According to Vishnu Purana, Priyavrata married Kamya who gave him two daughters, Samrat and Kukshi and ten sons, Agnidhara, Agnibhau, Vapushmat, Dyutimat, Medhatithi, Bhavya, Savala, Putra, and Jyotishmat. Note that one name is missing here.

Table follows Bhagavata Purana.

Agnidhara Idhmajihva Yajnabahu Hiranyareta Ghrtaprstha Medhatithi Vitihotra
Jambudvipa Plaksha- Dvipa Salmali Kusa Dvipa krauncha dvipa Saka dvipa Pushkara dvipa
Agnidhara and Apsara Purvacitti Idhmajihva Yajnabahu Hiranyareta Ghrtaprstha Medhatithi Vitihotra
9 sons            
Nine brothers married the nine daughters of the deity of Mount Meru: Merudevi, Pratirupa, ugradamstri, Lata, Ramya, Syama, Nari, Bhadra, and Devaviti.

1. Nabhi  ruled Hima, south of Himavat, the snow-mountains. He married Meru Devi who gave him Risabha, who had a son by name Bharata, after whom India was named as land of Bharata, which is actually the proper name for India. Bharata was one of the 100 sons of Risabha. Bharata inherited the kingdom, and Risabha retired to the hermitage of Pulastya and performed austerities. He became very emaciated, put a pebble in his mouth and went on a Great Road (death). Pebble in the mouth indicates Maunam (silence) and or forced fasting. Bharata-->Sumati-->Indradyumna-->Paramesthin-->Pratihara-->Pratihartta-->Bhava-->Udgitha-->Prastara-->prithu-->nakta-->Gaya-->Nara-->Virat-->Dhimat-->Mahanta-->manasyu-->Twashtri-->Viraja-->Raja.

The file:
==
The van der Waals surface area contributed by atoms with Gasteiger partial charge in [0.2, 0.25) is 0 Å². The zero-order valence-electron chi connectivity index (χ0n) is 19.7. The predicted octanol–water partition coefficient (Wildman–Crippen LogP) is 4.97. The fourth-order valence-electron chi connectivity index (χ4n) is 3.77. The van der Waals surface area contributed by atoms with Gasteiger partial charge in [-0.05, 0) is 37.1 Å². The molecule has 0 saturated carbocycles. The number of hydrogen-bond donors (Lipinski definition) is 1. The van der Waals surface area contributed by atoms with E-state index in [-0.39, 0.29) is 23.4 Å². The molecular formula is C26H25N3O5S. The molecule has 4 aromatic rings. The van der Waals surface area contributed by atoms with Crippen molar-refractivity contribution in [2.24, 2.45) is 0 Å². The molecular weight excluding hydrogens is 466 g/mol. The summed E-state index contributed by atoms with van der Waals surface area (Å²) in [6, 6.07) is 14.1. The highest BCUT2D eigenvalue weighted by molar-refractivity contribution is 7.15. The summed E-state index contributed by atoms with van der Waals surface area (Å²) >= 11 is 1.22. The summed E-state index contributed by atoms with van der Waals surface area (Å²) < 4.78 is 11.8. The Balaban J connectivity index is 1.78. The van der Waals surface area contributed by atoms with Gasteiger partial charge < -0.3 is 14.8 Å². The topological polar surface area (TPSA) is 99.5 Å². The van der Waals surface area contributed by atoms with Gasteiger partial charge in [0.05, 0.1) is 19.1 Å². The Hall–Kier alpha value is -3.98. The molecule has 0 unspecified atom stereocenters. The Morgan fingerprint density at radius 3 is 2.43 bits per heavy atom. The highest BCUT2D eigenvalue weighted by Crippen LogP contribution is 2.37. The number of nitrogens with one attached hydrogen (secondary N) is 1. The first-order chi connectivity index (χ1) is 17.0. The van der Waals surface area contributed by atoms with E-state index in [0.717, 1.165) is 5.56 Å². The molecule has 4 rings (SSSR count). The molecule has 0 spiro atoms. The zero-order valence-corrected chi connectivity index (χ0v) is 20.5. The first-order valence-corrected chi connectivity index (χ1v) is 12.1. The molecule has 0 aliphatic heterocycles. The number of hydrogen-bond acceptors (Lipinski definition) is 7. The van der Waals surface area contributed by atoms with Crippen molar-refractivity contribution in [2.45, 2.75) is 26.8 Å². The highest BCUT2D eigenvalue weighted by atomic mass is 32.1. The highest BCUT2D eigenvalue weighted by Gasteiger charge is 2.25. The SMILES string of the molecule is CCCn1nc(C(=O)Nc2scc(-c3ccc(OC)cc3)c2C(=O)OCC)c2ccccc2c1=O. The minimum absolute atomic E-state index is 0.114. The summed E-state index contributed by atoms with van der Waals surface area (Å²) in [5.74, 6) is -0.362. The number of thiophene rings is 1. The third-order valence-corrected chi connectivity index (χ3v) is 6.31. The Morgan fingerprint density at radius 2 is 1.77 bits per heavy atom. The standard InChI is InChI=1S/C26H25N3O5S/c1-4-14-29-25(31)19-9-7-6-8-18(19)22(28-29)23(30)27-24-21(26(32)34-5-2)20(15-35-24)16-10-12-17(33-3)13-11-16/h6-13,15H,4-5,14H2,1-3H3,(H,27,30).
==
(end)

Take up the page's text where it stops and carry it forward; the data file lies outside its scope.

2.Kimpurusha ruled Hemakuta.

3. Harivarsha ruled Nishada.

4. Ilavrta ruled the epicenter of the Jambudvipa having Mount Meru.

5. Ramya ruled the land between the epicenter and Nila mountain.

6. Hiranvat ruled Sveta.

7. Kuru ruled over Hiranmaya.

8. Bhadrasva ruled the country east of Meru

9. Ketumala ruled the country west of Meru

    These countries had no dualities like virtue and vice; Spontaneous and continuous enjoyment with no ups and downs was the order of the day.

    Earth, part of Jumbudvipa, has Himavan (Himalaya), Hemakuta, and Nishada, south of Meru Mountain, and Nila, Sveta and Sringi to the north of Meru.  Proximate buttressing mountains are Mandara is on the east,  Ghandamadana on the south, Vipula on the west, and Suparsva on the North of Meru.

    Mount Meru has at its base ridges that look like filamentous roots of the lotus.

East of Meru South of Meru West of Meru North of Meru
Sitanta, Mukunda, Kurari, Malyavan, Vaikanka. Trikuta, Sisira, Patanga, Ruchaka and Nishada Sikhivasas, Vaidurya, Kapila, Ghandamadana, and Jarudhi. Sankhakuta, Risabha, Naga, Hamsa, Kalanjara

    The Dvipa, inhabited by human beings, by analogy, is the innermost swirl of seven-layered petals of the Lotus, round at the circumference of the corolla,  800,000 miles across. This Dvipa is divided into nine Varsas or countries, each one extending 72,000 miles and the nine Varsas are separated by eight mountain ranges.


To be continued


Notes: Bhagavata Purana: trees: Mandara-Mango; Merumandara--Jambu; Suparsva--Kadamba; Kumuda--Banyan (Ficus benghalensis--East Indian Fig tree)